@38, as I said before, there are plenty of opportunities to reform Seattle's and the State of Washington's tax systems, which unfairly burden the working poor and the middle class. Our state has THE most regressive state tax system in the United States.… 10 Most Regressive State & Local Tax Systems

By failing to charge developers impact fees for loss of affordable housing other impacts of growth on public infrastructure and services, the City of Seattle has left hundreds of $millions on the table over the 25 years since impact fees were authorized by the Growth Management Act, which was passed by the legislature in 1990. Seattle is therefore a major cause of homeless people stacking up on our streets.

Even after HALA fully kicks 10 to 12 years from now, only 5% to 7% of the dwelling units it adds will be affordable to people making 0-30% of the area median income, a pathetically small number given that up to 30% of Seattle's working residents make less than 30% AMI (duh).

Back in 2010 the New York Times posted this:…

Using this interactive tool I eliminated the U.S. budget deficit in less than one minute by selecting a set of program cuts, mostly in our bloated military budget and environmentally damaging ag subsidies). If someone would care to post a similar tool that allows a revenue neutral solution (including tax increases that equitably tax the rich) for our massive homelessness problem, I would be glad to comb through Seattle's budget and find programs that could stand being delayed, deferred or cancelled until we have dealt with this emergency.
@39 is right. Our tax system is messed up. Our priorities should be on fixing our educational system and funding social programs that can help people in worker training and affordable housing. Instead we are wasting billions on bloated military budgets- when we desperately need our tax money back home- here in the states- helping to make our communities better. And spot on about those ag subsidies- they are ridiculous, hurting our environment- and again can be used to help house mothers and children on streets- families that are struggling. Rents in Seattle are also ridiculous- why aren't landlords and investors being held accountable? Why are the housing laws benefiting them instead of the people who make those places their homes...only to be kicked out by classist rent increases?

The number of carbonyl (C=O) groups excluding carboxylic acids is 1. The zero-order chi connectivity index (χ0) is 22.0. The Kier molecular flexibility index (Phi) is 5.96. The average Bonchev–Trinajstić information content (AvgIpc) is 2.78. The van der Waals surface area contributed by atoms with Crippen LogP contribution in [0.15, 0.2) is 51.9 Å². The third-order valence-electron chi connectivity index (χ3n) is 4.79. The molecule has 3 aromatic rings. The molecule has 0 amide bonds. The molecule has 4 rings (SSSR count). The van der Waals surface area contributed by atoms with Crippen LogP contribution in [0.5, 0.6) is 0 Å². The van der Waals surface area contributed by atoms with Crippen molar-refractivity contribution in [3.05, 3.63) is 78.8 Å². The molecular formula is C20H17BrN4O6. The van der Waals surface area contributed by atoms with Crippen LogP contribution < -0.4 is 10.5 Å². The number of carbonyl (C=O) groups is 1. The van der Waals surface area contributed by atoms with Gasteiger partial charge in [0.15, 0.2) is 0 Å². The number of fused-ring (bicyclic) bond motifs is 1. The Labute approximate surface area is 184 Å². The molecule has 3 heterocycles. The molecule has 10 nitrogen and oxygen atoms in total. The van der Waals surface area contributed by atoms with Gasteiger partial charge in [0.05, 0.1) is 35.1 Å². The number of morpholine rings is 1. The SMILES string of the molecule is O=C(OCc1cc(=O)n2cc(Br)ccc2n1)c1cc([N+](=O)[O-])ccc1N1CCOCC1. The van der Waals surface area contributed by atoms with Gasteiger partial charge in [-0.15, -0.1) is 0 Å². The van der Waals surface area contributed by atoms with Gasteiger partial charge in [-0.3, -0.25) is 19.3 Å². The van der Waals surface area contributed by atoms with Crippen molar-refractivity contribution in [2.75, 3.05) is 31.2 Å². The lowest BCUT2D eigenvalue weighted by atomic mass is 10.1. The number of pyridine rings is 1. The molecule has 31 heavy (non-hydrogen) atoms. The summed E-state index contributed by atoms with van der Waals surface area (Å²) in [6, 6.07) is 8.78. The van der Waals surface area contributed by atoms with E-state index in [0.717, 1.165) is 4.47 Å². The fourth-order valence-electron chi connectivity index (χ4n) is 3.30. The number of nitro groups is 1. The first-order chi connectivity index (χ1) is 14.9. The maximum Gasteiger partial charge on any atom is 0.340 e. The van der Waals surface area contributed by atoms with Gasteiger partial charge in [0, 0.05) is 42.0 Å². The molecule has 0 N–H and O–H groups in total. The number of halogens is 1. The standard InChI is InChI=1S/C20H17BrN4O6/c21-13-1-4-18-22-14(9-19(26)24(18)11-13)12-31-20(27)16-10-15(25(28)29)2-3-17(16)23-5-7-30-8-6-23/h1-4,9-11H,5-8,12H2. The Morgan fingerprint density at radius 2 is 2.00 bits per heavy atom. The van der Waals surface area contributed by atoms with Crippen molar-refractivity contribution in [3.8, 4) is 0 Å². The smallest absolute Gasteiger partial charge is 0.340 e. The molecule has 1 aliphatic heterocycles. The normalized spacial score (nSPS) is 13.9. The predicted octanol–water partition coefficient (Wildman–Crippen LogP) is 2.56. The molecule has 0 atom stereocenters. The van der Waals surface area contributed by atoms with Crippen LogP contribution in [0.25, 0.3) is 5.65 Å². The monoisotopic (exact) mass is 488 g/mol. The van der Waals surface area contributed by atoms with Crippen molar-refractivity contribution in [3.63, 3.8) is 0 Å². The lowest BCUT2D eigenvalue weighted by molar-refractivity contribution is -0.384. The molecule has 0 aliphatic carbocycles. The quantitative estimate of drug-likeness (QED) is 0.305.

Glad that these community discussions are taking place though. I'm sure that one of these days- something will click in people and go- hey if we all work together and our government works for us- then all of this shit can get fixed today!
You know who those rv bums are? They're the guys from fight club. They cook your food, drive your ambulances, fix your cars, and guard you while you sleep.

The EMT who's living at the station on the down low is something I've seen countless times.

More and more, we are starting to get the idea that the only real path to change is a credible threat of violence. And the victims will be people like this rich whitehead.
37 We do all you suggested and Seattle becomes a Mecca for others.The problem never ends.
@16: I've known three people who ended up homeless. In all three cases it was substance abuse that fed a cycle of spending too much money on drugs/booze, losing the ability to hold a job, and then burning through all their family and friends who'd lend them money, give them a couch to crash on, pay for treatment, bail them out of jail, etc.

My recollection is that studies have found that about a third of the homeless have chronic substance abuse problems, a third have chronic mental health issues, and a third have "authority issues" that serve to bounce them out of jobs and shared living situations. There is no way to "fix" the problem without the rest of us spending a lot of money, via taxes, on "giving" these folks things they need--a place to live, medical treatment, job training, clothes, etc. If we get hung up on the "people getting stuff for free", then the inevitable long term result is giving them all those jail, because eventually people hit bottom and fall afoul of the law. It's much more expensive to provide all those things in a correctional facility.